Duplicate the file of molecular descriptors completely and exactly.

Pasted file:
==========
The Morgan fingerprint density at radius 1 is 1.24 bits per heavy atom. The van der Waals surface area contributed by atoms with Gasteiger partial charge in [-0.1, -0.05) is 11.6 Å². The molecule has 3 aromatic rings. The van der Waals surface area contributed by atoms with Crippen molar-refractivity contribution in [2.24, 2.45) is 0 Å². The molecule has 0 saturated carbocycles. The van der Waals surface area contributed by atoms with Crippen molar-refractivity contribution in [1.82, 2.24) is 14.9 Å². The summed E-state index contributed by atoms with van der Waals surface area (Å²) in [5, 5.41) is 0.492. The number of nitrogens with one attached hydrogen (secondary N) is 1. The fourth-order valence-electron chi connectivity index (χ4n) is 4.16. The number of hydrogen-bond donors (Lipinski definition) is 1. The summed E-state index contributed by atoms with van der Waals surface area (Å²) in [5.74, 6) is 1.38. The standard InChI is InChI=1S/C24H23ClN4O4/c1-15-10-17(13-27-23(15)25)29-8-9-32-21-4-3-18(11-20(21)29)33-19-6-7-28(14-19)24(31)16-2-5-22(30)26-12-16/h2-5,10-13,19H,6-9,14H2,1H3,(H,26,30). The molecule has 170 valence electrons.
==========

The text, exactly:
The Morgan fingerprint density at radius 1 is 1.24 bits per heavy atom. The van der Waals surface area contributed by atoms with Gasteiger partial charge in [-0.1, -0.05) is 11.6 Å². The molecule has 3 aromatic rings. The van der Waals surface area contributed by atoms with Crippen molar-refractivity contribution in [2.24, 2.45) is 0 Å². The molecule has 0 saturated carbocycles. The van der Waals surface area contributed by atoms with Crippen molar-refractivity contribution in [1.82, 2.24) is 14.9 Å². The summed E-state index contributed by atoms with van der Waals surface area (Å²) in [5, 5.41) is 0.492. The number of nitrogens with one attached hydrogen (secondary N) is 1. The fourth-order valence-electron chi connectivity index (χ4n) is 4.16. The number of hydrogen-bond donors (Lipinski definition) is 1. The summed E-state index contributed by atoms with van der Waals surface area (Å²) in [5.74, 6) is 1.38. The standard InChI is InChI=1S/C24H23ClN4O4/c1-15-10-17(13-27-23(15)25)29-8-9-32-21-4-3-18(11-20(21)29)33-19-6-7-28(14-19)24(31)16-2-5-22(30)26-12-16/h2-5,10-13,19H,6-9,14H2,1H3,(H,26,30). The molecule has 170 valence electrons.